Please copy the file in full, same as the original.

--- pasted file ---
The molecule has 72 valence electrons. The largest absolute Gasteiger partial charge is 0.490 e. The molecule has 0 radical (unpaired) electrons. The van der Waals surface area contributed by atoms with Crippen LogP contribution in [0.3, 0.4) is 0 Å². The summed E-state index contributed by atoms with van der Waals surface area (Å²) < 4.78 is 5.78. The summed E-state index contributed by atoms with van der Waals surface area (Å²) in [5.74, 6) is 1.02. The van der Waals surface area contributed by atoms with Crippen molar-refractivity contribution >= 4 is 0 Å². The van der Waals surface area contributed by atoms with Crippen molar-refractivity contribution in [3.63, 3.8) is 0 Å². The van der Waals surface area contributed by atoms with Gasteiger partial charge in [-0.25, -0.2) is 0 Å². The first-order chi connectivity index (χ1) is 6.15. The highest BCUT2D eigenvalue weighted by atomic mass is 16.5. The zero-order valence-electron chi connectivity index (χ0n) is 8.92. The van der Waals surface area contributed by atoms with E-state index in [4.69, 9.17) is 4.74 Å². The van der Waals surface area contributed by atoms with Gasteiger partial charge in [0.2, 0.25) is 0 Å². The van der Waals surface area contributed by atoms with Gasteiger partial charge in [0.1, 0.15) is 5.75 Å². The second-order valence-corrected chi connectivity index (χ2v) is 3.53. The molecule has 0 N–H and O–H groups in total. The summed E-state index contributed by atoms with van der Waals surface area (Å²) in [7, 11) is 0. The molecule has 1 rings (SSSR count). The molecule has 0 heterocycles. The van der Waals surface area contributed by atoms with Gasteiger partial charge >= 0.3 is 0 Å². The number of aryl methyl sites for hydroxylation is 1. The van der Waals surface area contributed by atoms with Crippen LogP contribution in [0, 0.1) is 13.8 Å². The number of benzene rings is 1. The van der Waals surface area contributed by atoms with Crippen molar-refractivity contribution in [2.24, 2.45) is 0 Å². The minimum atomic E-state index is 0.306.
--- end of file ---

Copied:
The molecule has 72 valence electrons. The largest absolute Gasteiger partial charge is 0.490 e. The molecule has 0 radical (unpaired) electrons. The van der Waals surface area contributed by atoms with Crippen LogP contribution in [0.3, 0.4) is 0 Å². The summed E-state index contributed by atoms with van der Waals surface area (Å²) < 4.78 is 5.78. The summed E-state index contributed by atoms with van der Waals surface area (Å²) in [5.74, 6) is 1.02. The van der Waals surface area contributed by atoms with Crippen molar-refractivity contribution >= 4 is 0 Å². The van der Waals surface area contributed by atoms with Crippen molar-refractivity contribution in [3.63, 3.8) is 0 Å². The van der Waals surface area contributed by atoms with Gasteiger partial charge in [-0.25, -0.2) is 0 Å². The first-order chi connectivity index (χ1) is 6.15. The highest BCUT2D eigenvalue weighted by atomic mass is 16.5. The zero-order valence-electron chi connectivity index (χ0n) is 8.92. The van der Waals surface area contributed by atoms with E-state index in [4.69, 9.17) is 4.74 Å². The van der Waals surface area contributed by atoms with Gasteiger partial charge in [0.2, 0.25) is 0 Å². The van der Waals surface area contributed by atoms with Gasteiger partial charge in [0.1, 0.15) is 5.75 Å². The second-order valence-corrected chi connectivity index (χ2v) is 3.53. The molecule has 0 N–H and O–H groups in total. The summed E-state index contributed by atoms with van der Waals surface area (Å²) in [7, 11) is 0. The molecule has 1 rings (SSSR count). The molecule has 0 heterocycles. The van der Waals surface area contributed by atoms with Gasteiger partial charge >= 0.3 is 0 Å². The number of aryl methyl sites for hydroxylation is 1. The van der Waals surface area contributed by atoms with Crippen LogP contribution in [0, 0.1) is 13.8 Å². The number of benzene rings is 1. The van der Waals surface area contributed by atoms with Crippen molar-refractivity contribution in [2.24, 2.45) is 0 Å². The minimum atomic E-state index is 0.306.